Apr 13, 2006

A Personal Jesus, Chocolate Eggs & the Easter Bunny

Transforming an Icon
Easter was big in my family and for just about everyone around us. Holy week was a god-sent reprieve from school so no complaints there either. The food, well, we had to wait until Easter Sunday to stuff ourselves with all the goodies that were taboo to eat just a few days earlier, but I didn’t really care. Not as if I couldn’t get anything I wanted outside the “normal channels” [my mom’s kitchen] as long as I was careful not to be spotted eating the forbidden food. At that age, I was more interested in goofing off, scoring some cool music in vinyl, playing sports, and ..girls. I think in that order too! Religion was just a thing adults tried to pound through my head, that I had to behave in a certain way because “someone up there” was keeping track of my every move and thought. I reasoned, heck, with all the billions of people and all the important things happening in the world, my activities would either be missed or appear very ordinary, not worth the Almighty’s bother.

Easter was about family time but without the endless hours of football to distract us from family dysfunction. We always found ourselves in bigger groups of extended families, a way to share the joys and the miseries. It was like comparing notes, that no family was breaking the norm by having sensible communication between its members, and that no ..cheating was going on regarding the ascribed rituals. Much like the society at-large, where everybody plays the role of keeping the fa├žade up and acting as if they knew what they were doing! Everybody had to go to church and go through the prescribed cultural rituals. Before I went to college and learned about the division of labor, I had already observed it in our family gatherings. As soon as we got together, the women would gravitate toward the kitchen and the men toward the couch! After being interrogated by all the relatives and friends present about my performance in school, I’d be off to do whatever.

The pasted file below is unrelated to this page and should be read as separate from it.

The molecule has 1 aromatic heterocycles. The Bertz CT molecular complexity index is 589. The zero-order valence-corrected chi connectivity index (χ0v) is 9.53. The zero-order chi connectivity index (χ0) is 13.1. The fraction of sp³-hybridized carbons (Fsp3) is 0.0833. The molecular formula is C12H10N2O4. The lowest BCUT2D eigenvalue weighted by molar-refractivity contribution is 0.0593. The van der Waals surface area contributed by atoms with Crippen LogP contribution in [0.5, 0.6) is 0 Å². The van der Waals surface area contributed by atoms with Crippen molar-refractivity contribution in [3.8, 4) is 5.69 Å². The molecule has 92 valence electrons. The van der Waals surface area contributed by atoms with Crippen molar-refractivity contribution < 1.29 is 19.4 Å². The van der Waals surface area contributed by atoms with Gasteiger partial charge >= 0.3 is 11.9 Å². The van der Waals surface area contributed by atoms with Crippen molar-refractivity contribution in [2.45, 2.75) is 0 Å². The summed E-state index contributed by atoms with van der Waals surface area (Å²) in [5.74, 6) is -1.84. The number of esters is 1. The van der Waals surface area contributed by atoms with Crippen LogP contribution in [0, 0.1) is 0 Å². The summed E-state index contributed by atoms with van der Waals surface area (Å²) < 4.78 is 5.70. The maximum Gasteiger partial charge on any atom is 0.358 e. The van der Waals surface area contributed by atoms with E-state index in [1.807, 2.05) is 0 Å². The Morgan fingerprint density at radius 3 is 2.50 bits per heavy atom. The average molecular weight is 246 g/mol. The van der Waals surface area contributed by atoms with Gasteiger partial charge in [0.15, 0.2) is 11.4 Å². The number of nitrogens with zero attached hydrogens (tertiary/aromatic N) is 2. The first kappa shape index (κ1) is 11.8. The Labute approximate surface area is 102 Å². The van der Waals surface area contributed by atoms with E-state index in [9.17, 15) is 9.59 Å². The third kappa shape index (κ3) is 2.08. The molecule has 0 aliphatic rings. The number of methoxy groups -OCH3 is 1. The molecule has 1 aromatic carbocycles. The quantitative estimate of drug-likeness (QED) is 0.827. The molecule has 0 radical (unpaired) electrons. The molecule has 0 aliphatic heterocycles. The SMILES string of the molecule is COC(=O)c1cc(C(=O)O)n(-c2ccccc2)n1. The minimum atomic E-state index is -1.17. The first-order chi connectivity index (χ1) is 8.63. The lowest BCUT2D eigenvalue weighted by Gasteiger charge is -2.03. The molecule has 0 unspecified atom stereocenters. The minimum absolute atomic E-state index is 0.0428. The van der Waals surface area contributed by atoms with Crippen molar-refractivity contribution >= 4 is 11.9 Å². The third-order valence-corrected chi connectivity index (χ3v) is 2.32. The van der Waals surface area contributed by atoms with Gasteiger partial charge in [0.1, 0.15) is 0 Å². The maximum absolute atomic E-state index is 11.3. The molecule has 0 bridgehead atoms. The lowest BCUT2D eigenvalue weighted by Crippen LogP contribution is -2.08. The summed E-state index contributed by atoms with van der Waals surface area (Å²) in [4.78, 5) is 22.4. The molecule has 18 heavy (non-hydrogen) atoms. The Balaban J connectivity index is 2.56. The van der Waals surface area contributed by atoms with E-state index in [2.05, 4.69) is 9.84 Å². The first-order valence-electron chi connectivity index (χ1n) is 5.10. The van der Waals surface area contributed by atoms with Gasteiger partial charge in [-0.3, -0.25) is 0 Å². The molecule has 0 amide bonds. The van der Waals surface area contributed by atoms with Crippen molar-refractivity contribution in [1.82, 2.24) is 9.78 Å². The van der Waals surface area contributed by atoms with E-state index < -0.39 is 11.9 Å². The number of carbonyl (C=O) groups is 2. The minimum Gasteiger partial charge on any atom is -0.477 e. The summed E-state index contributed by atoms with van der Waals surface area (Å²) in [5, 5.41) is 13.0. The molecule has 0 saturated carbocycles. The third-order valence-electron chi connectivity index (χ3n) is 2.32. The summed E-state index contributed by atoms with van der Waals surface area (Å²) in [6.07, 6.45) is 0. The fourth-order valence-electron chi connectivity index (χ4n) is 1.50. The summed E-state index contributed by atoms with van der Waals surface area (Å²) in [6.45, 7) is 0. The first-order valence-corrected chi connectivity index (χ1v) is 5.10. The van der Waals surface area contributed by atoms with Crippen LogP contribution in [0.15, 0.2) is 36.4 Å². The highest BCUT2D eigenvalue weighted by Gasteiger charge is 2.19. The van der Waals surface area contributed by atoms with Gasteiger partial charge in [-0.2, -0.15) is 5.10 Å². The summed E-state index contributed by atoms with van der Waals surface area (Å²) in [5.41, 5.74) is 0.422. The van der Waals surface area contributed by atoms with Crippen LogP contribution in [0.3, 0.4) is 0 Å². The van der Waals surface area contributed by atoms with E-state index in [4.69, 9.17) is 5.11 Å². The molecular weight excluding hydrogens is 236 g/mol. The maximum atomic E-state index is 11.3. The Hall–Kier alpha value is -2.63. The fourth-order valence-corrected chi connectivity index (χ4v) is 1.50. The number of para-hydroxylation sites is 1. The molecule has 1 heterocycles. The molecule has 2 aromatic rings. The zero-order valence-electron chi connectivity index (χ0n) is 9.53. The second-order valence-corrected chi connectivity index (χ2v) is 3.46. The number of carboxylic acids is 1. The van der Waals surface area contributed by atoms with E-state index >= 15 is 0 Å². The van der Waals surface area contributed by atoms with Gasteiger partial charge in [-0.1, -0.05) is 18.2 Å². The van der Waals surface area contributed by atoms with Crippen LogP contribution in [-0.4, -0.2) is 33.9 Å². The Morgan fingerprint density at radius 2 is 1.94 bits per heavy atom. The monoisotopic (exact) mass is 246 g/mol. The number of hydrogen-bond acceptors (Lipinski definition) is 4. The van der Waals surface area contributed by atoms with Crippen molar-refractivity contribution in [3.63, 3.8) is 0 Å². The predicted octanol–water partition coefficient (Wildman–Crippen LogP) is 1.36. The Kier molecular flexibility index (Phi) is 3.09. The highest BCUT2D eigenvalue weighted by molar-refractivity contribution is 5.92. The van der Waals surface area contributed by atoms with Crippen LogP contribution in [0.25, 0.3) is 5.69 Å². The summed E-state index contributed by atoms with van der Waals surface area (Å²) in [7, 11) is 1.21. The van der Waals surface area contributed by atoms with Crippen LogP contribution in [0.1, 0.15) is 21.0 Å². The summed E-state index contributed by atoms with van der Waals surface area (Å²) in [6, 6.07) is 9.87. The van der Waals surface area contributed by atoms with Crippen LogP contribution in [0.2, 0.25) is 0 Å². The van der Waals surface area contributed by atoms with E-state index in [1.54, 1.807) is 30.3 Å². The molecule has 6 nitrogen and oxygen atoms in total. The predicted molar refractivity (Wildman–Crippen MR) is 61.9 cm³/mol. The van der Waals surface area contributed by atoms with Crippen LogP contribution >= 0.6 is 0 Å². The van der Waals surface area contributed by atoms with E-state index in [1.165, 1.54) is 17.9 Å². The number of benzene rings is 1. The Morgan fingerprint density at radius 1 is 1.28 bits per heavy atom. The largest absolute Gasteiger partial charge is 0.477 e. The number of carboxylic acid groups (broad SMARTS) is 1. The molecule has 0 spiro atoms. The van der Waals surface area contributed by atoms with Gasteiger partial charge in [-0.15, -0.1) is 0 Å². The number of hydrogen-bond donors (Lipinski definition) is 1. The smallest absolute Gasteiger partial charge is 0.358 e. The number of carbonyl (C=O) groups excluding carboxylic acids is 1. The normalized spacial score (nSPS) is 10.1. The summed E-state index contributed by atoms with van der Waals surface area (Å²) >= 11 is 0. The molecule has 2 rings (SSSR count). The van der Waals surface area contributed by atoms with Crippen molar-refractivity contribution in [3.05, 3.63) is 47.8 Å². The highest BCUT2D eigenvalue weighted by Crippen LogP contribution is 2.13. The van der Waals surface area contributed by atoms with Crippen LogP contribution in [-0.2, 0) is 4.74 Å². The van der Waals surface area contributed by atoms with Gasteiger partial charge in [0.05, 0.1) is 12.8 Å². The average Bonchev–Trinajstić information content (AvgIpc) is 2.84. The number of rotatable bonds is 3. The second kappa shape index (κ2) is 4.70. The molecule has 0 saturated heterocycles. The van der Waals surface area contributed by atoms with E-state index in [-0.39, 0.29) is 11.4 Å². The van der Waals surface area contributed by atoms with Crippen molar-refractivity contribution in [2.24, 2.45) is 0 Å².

Easter was about the cultural norm, a sense of identity. I realized that all those adults around me didn’t know much about the customs and the religion they happily followed since they were kids. They seemed relieved that there was order in the universe and a moral code to govern human relations. I was amazed that no one was asking questions nor willing to entertain alternative theories. They were utterly convinced that God had written a book and had given it to the “chosen ones”. End of story.

I thought about Jesus during Easter. How could I have not? All those movies about the Ten Commandments, Moses, Crucifixion, A Thousand and One Arabian Nights (well, maybe not this one), live broadcasts from some big church where some unknown language was spoken, and the religious spell everyone seemingly was under during Holy week. I thought, poor Jesus, no person should suffer so much because of his religious or political beliefs. I guess this lesson hasn’t impress upon many of his followers since.

I love chocolate, and Easter brought me lots of it, along with eggs—that I didn’t care much for—and the Easter Bunny. The Easter Bunny?!! What the hell was this about? I mean, I could understand if this was the ..food of choice, but no! That bunny was for some other special purpose! It’s still a mystery to me. I like rabbit. It’s gamy and my mother could do a rabbit stew out of this world. So, yeah, I began to make up stories, that Jesus had a pet bunny that laid chocolate eggs during Easter—which hadn’t been invented yet, but it was in the works. I gather that Jesus was a very calculating guy. He didn’t do things by accident. He had a plan!
A divine plan. I think he still does. That’s why I don’t pray to Jesus. I don’t want to impose. I mean, who am I to show up one day and pray for something that may not be part of the divine plan? If things are to happen, they will, regardless of my begging or the bargaining I offer. That’s simple logic to me. [George Carlin thinks along these lines]

Anyway, speaking of planning to invent Easter. Did you hear about the discovery of the